A slogan used by protesters in Beijing referred specifically to the Urumqi fire: “Today we are all Xinjiang people.” Unmentioned was the possibility that the chanting could also have been a reference to the draconian surveillance and detention policies which has been targeting Xinjiang’s native Uyghurs for over five years. It is revealing – and troubling – that the imprisonment of potentially a million Uyghurs did not provoke the same response as the death of 10 people (at least five of whom were Uyghurs).
As I have written, many Han Chinese are deeply skeptical that crimes against humanity are taking place in Xinjiang, despite a mountain of evidence (including documents from government agencies and police departments about their own policies). Many Han Chinese I spoke to acknowledge the widespread arrests and detentions, but firmly believe that the Uyghurs involved were guilty of something (exactly what remains generally vague).
This particular problem has complex ethnic dimensions, but in general, many Han Chinese appear to have little sympathy for the plight of political activists and human rights advocates who have been arrested by the state. As Foreign Policy’s James Palmer put it in a 2017 article examining Chinese public opinion toward one of the country’s most famous dissidents, “The Chinese believe Liu Xiaobo asked for it.”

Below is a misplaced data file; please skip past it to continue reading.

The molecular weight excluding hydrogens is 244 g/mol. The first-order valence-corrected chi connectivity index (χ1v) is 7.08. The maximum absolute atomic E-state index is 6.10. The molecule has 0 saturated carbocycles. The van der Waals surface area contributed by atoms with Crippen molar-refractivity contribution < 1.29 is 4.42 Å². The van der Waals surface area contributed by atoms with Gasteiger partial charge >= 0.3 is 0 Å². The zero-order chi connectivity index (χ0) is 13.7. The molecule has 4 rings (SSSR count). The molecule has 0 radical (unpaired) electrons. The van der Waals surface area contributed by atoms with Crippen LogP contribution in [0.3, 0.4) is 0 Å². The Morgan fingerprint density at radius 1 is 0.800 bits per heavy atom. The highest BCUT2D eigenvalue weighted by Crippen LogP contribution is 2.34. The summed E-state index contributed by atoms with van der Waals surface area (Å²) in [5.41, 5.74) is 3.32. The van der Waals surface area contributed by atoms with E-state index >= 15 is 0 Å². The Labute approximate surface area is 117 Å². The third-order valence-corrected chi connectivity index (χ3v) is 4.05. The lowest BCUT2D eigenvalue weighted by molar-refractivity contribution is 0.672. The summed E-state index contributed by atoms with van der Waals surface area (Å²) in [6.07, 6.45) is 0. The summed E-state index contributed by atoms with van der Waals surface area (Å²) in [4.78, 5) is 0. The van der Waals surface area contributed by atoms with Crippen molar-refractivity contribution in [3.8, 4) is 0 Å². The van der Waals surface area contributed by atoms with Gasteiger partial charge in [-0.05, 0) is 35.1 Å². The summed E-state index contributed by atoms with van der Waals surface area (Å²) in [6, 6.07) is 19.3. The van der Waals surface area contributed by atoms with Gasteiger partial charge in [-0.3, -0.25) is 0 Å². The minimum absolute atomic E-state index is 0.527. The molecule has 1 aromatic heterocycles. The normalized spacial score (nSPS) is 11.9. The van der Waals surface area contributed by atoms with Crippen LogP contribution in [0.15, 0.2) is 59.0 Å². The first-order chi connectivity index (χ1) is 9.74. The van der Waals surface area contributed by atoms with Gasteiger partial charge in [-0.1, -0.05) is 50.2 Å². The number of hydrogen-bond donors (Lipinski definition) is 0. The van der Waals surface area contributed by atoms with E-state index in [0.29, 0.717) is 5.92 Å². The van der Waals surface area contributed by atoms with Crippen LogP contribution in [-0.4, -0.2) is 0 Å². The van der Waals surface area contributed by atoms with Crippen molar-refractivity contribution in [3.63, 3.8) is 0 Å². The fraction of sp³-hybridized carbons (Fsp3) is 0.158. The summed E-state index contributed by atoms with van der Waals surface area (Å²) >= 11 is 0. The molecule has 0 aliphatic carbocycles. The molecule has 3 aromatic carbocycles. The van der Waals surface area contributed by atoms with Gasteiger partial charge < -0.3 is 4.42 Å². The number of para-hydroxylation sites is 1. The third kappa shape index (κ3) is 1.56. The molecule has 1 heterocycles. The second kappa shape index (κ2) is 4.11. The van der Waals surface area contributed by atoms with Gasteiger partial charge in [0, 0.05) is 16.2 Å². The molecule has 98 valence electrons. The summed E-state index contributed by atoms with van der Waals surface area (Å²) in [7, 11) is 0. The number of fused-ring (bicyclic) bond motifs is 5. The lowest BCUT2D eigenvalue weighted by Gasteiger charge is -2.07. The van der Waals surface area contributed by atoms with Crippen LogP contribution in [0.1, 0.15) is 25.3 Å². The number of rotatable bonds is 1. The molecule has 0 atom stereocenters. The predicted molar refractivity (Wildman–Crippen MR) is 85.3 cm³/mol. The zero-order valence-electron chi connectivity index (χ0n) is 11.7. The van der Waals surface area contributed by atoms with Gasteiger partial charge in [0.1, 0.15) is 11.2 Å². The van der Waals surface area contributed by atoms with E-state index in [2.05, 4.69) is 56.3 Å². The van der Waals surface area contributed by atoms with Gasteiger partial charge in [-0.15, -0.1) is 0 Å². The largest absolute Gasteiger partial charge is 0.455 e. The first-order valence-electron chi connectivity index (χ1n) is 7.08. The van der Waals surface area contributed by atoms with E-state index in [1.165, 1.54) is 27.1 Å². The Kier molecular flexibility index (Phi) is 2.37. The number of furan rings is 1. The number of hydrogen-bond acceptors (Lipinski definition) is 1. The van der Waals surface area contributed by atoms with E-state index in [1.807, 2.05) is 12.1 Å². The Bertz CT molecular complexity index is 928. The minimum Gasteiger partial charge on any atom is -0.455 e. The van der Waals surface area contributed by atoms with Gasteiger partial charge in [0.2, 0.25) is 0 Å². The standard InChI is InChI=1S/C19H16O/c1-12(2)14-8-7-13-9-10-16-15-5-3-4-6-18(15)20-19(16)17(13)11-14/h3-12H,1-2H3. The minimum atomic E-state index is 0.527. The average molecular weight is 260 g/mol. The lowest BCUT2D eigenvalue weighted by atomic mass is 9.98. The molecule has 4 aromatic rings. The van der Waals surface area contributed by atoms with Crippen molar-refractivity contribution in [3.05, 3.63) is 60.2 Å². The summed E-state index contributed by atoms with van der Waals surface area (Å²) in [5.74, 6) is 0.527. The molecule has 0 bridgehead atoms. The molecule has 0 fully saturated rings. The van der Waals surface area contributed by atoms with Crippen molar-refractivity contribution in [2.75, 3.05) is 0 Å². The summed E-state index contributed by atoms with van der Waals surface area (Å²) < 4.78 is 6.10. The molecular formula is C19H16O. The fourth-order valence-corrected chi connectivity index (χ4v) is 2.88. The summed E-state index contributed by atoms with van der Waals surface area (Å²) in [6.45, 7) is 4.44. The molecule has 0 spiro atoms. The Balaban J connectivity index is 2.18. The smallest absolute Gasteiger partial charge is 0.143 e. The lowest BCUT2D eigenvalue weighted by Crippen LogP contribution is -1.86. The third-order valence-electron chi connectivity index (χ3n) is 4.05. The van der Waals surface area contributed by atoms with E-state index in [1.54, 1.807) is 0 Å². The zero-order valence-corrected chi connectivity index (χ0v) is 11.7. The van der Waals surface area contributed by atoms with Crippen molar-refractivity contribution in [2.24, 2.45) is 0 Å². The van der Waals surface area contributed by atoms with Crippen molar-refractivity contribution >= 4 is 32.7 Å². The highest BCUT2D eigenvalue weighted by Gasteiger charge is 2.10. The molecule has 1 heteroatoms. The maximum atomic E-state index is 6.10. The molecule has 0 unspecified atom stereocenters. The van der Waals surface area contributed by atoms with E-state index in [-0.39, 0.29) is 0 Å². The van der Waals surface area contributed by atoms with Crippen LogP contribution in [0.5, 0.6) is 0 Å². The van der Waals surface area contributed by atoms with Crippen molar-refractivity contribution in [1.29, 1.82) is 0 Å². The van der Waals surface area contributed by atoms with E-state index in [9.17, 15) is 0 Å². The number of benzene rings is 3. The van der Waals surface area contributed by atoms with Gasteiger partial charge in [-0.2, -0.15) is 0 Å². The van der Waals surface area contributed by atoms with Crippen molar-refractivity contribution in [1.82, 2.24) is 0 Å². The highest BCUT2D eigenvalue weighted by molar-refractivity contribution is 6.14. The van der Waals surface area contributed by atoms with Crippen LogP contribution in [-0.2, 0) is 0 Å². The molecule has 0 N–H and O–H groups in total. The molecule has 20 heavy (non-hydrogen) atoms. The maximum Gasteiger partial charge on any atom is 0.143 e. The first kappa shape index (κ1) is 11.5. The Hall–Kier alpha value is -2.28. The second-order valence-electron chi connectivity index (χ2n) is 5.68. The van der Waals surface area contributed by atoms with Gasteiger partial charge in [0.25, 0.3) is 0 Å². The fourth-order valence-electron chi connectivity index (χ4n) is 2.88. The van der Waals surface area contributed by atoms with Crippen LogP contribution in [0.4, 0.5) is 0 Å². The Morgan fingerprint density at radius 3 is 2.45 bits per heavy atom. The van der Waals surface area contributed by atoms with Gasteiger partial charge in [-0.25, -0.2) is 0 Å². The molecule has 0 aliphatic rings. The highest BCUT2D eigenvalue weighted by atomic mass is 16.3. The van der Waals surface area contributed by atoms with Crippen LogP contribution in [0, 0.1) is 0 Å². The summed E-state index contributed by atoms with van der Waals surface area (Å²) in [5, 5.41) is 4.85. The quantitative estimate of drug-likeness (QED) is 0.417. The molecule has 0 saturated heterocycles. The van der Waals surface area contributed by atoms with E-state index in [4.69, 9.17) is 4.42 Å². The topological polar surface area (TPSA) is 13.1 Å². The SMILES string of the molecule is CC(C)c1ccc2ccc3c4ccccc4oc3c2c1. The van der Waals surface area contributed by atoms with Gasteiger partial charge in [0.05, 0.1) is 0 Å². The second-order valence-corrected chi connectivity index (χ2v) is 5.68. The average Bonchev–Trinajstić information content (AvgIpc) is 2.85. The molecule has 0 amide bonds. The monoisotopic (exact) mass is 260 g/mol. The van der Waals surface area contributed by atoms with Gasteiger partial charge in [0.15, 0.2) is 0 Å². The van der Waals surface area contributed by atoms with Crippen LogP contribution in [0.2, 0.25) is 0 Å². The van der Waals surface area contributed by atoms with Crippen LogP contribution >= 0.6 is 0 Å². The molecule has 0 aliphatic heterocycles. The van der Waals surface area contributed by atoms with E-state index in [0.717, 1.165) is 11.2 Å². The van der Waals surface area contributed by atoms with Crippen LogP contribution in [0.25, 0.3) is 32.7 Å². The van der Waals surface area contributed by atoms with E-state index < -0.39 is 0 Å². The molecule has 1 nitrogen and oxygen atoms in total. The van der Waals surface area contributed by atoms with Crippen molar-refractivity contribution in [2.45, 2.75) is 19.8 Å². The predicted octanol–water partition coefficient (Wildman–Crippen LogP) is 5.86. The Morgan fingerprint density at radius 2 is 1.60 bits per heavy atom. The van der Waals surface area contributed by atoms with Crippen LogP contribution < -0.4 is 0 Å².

As Palmer wrote:
Many Chinese, like other residents of authoritarian states, do not want to face what the authorities could do to them at any moment. When the government oppresses people, it must be the victim’s fault. You should have known what would happen. You shouldn’t have been so arrogant. They should have realized who they were dealing with.
And that is exactly why the current protests are so strong: Few believe that the victims of the zero-COVID policy were to blame for their own deaths (and pro-regime supporters who claim otherwise are roundly ridiculed). Instead, almost everyone in China can imagine that the same ugly fate will befall them or their loved ones through no fault of their own. To paraphrase Palmer, Zero COVID has forced the average person to confront what the authorities could do to them at any moment.
A post that went viral on Chinese social media made this clear and referred to some of the most famous tragedies caused by zero-COVID:
The one who jumped off a building was me
I was the one on the overturned bus
The one who left Foxconn on foot was me
I was the one who froze to death in the street
The one who had no income for several months and could not afford vegetables was me,
The one who died in the fire was me